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After a lot of thinking, researching and seeing several doctors, you decided to go for a breast augmentation. You can’t wait to go shopping for a new fitness-sports bra to look your best in the gym or for your run with your running team. However, your post-surgery guidelines say you are forbidden to exercise for awhile. Suddenly, the idea of losing all what you have accomplished at the gym kicks in.
Eugene Elliot, cosmetic and reconstructive surgeon at Orange Coast Memorial Medical Center in Fountain Valley, CA, says that “in general terms, after complete recovery from breast augmentation the patient will not have any exercise restrictions.”
However, before you think that you can hit the gym the following days after the procedure, you need to beware that there is a timeframe for each activity type – low impact vs. high impact, upper body vs. lower body moves.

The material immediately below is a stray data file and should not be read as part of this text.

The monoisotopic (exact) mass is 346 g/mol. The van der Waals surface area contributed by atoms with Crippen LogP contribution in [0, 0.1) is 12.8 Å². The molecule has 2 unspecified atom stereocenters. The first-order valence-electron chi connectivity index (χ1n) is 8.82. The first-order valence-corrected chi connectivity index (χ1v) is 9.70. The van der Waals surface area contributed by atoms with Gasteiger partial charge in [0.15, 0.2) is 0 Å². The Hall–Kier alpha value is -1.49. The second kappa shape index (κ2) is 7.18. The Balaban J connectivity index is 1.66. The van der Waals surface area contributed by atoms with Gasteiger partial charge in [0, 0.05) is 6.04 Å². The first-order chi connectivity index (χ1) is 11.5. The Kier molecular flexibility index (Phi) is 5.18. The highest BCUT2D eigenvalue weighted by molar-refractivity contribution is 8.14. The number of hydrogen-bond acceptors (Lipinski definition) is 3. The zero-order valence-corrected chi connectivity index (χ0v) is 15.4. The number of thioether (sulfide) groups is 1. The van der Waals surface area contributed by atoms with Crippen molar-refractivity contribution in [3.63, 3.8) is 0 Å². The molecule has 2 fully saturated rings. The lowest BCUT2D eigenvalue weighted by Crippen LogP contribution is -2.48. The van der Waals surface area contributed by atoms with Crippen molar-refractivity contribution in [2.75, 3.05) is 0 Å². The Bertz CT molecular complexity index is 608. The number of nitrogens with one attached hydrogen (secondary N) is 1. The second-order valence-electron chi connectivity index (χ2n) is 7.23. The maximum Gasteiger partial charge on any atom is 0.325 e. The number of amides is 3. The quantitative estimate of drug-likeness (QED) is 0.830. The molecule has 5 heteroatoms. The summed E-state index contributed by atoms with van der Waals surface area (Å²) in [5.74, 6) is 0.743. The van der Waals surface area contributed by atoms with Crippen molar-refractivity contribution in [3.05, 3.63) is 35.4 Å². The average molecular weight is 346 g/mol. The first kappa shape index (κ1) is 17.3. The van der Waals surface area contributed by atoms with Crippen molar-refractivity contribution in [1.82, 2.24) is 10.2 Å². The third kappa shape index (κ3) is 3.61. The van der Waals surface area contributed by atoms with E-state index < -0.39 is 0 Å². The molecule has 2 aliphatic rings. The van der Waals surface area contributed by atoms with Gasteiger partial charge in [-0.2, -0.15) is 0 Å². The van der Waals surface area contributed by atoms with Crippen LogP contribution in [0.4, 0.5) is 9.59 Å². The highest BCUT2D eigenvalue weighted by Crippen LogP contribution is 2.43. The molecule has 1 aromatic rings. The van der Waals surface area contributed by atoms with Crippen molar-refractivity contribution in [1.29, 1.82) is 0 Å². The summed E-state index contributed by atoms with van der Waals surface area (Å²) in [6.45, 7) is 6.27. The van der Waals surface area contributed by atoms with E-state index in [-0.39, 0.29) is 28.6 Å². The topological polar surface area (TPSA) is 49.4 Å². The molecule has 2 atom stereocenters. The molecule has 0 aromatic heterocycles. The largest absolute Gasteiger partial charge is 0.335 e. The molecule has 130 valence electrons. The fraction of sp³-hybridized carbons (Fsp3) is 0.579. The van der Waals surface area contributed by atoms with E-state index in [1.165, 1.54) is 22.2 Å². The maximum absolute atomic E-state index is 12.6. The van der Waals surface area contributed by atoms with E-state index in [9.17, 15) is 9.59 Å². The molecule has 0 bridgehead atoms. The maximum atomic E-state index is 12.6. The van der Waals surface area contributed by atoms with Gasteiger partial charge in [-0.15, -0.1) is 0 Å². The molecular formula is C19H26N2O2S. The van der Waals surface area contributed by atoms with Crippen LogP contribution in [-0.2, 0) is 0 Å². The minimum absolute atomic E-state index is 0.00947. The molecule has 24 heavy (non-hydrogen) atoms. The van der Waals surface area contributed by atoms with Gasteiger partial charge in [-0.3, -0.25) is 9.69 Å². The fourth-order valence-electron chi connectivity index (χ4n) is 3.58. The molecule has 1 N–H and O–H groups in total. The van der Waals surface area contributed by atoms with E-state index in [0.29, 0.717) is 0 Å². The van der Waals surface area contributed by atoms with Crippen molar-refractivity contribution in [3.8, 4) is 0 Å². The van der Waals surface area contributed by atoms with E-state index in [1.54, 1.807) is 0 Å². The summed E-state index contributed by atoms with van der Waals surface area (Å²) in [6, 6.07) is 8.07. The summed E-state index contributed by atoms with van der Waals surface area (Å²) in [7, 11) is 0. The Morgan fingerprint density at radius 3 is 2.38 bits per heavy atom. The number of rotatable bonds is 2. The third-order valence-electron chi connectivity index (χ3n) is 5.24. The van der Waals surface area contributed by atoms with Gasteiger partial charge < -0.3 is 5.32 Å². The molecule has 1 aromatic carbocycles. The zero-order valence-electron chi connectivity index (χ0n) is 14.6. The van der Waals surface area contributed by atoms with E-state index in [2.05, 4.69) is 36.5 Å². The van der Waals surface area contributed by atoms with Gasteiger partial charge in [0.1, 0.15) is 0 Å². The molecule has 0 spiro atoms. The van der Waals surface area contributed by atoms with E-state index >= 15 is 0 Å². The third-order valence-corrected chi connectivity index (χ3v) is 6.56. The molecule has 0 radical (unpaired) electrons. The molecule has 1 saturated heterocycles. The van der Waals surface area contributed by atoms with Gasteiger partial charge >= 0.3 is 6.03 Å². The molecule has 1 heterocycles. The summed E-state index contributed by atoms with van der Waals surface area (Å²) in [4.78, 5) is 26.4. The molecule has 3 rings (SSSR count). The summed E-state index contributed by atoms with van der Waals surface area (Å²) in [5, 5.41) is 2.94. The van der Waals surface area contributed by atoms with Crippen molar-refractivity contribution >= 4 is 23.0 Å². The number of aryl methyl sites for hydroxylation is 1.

For Elliot, it’s important that the patient gets up and walks frequently to avoid any blood clots, deep venous thrombosis and pulmonary embolism, but this activity should not be vigorous.
“At three weeks after surgery mild stretching except the upper torso is acceptable but not vigorous yoga positions. At six weeks after surgery I tell my patients to begin non-impact aerobic exercise, as in stationary bike for the first week then gradually over the following three weeks they can resume impact aerobic exercise,” advises Elliot.
In this regard, Michael Niccole, M.D, medical director and founder of CosmetiCare in Newport Beach, CA, suggests to his “patients to begin 25 percent of their workout after 4 weeks, 50 percent after 5 weeks, 75 percent after 6 weeks and 100 percent by 7 to 8 weeks.”